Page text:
Saturday, December 25, 2010

Peace for One Night in Bethlehem

Bethlehem was just another Palestinian village until the day that Jesus was born. It wasn't until around 300 AD that the prophetic message that Jesus was born became a religious movement, and Bethlehem quickly became a prosperous and fortified city, as well as a popular place for religious pilgrims, with many churches and monastaries built in the area. In the Crusader times (1099-1187 and 1228-1144), kings were crowned in Bethlehem as a symbolic connection to the birthplace of Jesus, and it was promoted as the seat of many religious parishes, including Episcopal and Roman Catholic communities.

Confronted by the injustices of the British colonial system as well as the Zionist threat in the first half of the 1900s, residents of Bethlehem firmly supported the cause of Palestinian nationalism. In the 1920s and 1930s, Palestinians in Bethlehem mounted several public campaigns against the British law that repealed citizenship of Palestinians but granted citizenship to Jewish immigrants. In response, Britain cracked down hard on representatives of Bethlehem. For example, in 1938, the mayor of Bethlehem, Issa Bandak, was deported by the British occupation authorities after his outspoken criticism of the British occupation. Much as Bethlehem housed Joseph, Mary, and the newborn Jesus, Bethlehem subsequently became a sanctuary for countless Palestinian refugees expelled from their villages. According to the Alternative Tourism Group (2008), population figures rose from 9,000 to nearly 20,000, while an additional 40,000 refugees stayed temporarily in Bethlehem on their way to exile in the West Bank, Jordan, or other Arab states.

I visited Bethlehem in May 2010. Today, the Bethlehem district constitutes the towns of Beit Sahour to the east and Beit Jala to the west, as well as three refugee camps (Aida, Beit Jibrin or 'Azza, and Deheisheh) to total 76,000 people. Dominated by minarets and bell towers, the city affirms its religious diversity: it has a Muslim majority (67%) and a strong Christian minority (33%). Almost every Christian community is represented: Greek Orthodox, Roman Catholic, Armenian, Lutheran and Syrian, all sharing the same Arab-Palestinian culture.

Nevertheless, there is much in-fighting between the various Christian groups over control of various religious sites in Bethlehem. For example, despite being a place sacred to all Christians, the Grotto of the Nativity (see photo at left) - marking the exact place of Jesus's birth - has been the object of bitter dispute between the Christian communities. In 1847, the star was stolen, and the Sultan in Istanbul was asked to arbitrate: he chose to freeze the controversy with a status quo, which pleased no one, neither France, as "the custodian of holy places, nor Tsarist Russia, as protector of all Orthodox subjects in the Ottoman empire. Finally, the star was replaced with a copy. However, prolonged disagreement over custody of these holy places served as pretext for hostilities between the great imperialist powers leading to the Crimean War of 1853-1856, with England, France, and Turkey opposing Russia. Even today, there is a complicated and detailed plan of ownership of particular places and hours for certain religious celebrations and feasts. If one religious community fails to honor another 's plan, for instance by walking down the wrong staircase at an inopportune time, then this is cause for shutting down a whole section of Bethlehem in order to rectify the situation.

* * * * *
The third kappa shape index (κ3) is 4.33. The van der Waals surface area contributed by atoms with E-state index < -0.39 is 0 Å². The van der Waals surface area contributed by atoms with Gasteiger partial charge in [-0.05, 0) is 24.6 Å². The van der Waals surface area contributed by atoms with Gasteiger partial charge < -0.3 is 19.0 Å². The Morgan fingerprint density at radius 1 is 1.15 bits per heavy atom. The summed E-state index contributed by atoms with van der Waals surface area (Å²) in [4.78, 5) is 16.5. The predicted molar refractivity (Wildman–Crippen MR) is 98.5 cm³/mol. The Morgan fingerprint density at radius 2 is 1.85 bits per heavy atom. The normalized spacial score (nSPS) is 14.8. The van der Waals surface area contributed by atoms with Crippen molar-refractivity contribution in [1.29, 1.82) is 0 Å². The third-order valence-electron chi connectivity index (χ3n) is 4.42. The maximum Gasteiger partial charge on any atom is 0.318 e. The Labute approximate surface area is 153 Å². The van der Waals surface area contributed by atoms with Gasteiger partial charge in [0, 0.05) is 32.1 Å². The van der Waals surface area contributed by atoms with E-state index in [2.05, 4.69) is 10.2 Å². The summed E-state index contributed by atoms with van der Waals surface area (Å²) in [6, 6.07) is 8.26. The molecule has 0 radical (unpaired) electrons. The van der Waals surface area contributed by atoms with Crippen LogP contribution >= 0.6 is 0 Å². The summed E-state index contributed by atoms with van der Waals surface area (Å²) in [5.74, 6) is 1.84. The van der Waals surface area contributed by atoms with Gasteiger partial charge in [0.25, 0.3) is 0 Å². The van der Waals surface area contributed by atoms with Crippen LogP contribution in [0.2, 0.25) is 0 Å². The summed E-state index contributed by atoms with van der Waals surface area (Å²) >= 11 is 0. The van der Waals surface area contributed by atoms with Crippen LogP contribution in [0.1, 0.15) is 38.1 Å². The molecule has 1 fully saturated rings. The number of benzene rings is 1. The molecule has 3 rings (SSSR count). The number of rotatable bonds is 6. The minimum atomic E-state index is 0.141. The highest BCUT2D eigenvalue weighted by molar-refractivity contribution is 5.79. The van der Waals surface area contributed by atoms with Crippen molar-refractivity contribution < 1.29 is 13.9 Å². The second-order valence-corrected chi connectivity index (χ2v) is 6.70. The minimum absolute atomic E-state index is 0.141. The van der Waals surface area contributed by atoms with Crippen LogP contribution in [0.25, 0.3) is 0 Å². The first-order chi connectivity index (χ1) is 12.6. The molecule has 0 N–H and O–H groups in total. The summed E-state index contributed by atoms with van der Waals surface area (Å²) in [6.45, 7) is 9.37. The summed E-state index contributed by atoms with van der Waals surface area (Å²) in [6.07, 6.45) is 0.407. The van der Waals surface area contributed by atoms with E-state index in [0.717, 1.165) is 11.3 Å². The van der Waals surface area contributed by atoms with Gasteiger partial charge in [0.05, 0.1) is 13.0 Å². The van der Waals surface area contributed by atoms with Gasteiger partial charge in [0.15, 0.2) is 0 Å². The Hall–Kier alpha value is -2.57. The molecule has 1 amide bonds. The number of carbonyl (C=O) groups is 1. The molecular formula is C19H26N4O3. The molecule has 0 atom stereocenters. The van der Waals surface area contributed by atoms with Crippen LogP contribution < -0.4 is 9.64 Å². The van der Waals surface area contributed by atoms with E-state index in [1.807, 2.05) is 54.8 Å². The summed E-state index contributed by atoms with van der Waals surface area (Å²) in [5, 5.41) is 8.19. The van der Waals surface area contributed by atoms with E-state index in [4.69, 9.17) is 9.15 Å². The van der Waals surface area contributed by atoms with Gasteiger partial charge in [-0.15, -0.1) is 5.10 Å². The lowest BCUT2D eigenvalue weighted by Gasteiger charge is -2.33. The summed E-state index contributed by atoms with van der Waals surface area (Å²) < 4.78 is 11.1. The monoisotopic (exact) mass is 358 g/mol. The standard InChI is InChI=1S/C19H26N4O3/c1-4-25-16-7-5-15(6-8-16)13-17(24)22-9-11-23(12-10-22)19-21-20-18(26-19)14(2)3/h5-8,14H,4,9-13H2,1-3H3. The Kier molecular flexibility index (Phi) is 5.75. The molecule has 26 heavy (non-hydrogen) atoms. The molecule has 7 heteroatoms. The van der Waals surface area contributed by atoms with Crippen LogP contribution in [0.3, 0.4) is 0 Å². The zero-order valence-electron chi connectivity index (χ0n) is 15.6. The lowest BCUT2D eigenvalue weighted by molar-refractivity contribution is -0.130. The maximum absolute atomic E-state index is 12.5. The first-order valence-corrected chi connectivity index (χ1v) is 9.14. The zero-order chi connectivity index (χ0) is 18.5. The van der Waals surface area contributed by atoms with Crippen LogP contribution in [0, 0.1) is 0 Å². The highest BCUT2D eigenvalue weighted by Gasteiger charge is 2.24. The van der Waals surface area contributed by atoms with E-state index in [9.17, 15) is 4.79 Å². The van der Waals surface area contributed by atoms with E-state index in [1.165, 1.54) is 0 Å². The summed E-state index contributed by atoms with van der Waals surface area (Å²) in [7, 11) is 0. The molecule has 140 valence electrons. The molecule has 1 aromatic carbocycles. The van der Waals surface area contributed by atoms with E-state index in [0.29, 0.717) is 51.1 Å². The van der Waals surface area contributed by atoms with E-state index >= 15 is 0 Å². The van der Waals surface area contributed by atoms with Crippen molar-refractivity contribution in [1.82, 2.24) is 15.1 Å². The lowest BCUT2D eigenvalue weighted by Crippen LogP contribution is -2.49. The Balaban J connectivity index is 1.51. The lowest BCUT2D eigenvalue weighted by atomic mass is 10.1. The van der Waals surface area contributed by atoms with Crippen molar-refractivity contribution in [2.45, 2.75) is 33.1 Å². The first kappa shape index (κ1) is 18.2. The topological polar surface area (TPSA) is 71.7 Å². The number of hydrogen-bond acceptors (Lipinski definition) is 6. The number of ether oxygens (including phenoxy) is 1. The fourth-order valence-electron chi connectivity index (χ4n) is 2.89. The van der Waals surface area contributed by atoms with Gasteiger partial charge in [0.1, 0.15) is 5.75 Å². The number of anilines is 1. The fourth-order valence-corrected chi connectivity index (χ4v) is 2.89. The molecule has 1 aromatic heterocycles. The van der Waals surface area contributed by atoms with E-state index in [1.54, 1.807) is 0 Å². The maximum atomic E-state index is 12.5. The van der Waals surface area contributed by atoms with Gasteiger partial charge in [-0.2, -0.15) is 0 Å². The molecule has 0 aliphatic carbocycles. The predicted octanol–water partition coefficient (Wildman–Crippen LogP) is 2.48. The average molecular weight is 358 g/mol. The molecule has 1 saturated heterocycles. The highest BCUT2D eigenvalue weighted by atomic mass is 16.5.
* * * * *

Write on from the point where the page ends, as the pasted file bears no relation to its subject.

The hopeful news is that Bethlehem is celebrating its merriest Christmas in years, according to this story from NPR. Mild weather, a booming economy, and thriving tourism (see photo at left) are all helping to bring holiday cheer to the West Bank town. Christian tourists, Palestinian Christians, and even Palestinian Muslims from Bethlehem's refugee camps prayed side-by-side on Christmas Eve. One woman from the camp said, "Because of the hard situation and the pressure we are living in, we take advantage of any joyful moment and bring our children to play."

It's promising to see peace in the little town of Bethlehem for even one night. But let us not forget the wall that continues to surround Bethlehem (as well as the rest of the West Bank and Gaza), the growing number of illegal Israeli settlements that are being built and are eating away at Palestinian land, the failure of peaceful negotiations between the leaders of the region, and the reality that after celebrating side-by-side with people of all faiths, many Palestinian families must return to refugee camps rather than to their rightful homes.

(separation barrier near Aida Refugee Camp, Bethlehem)

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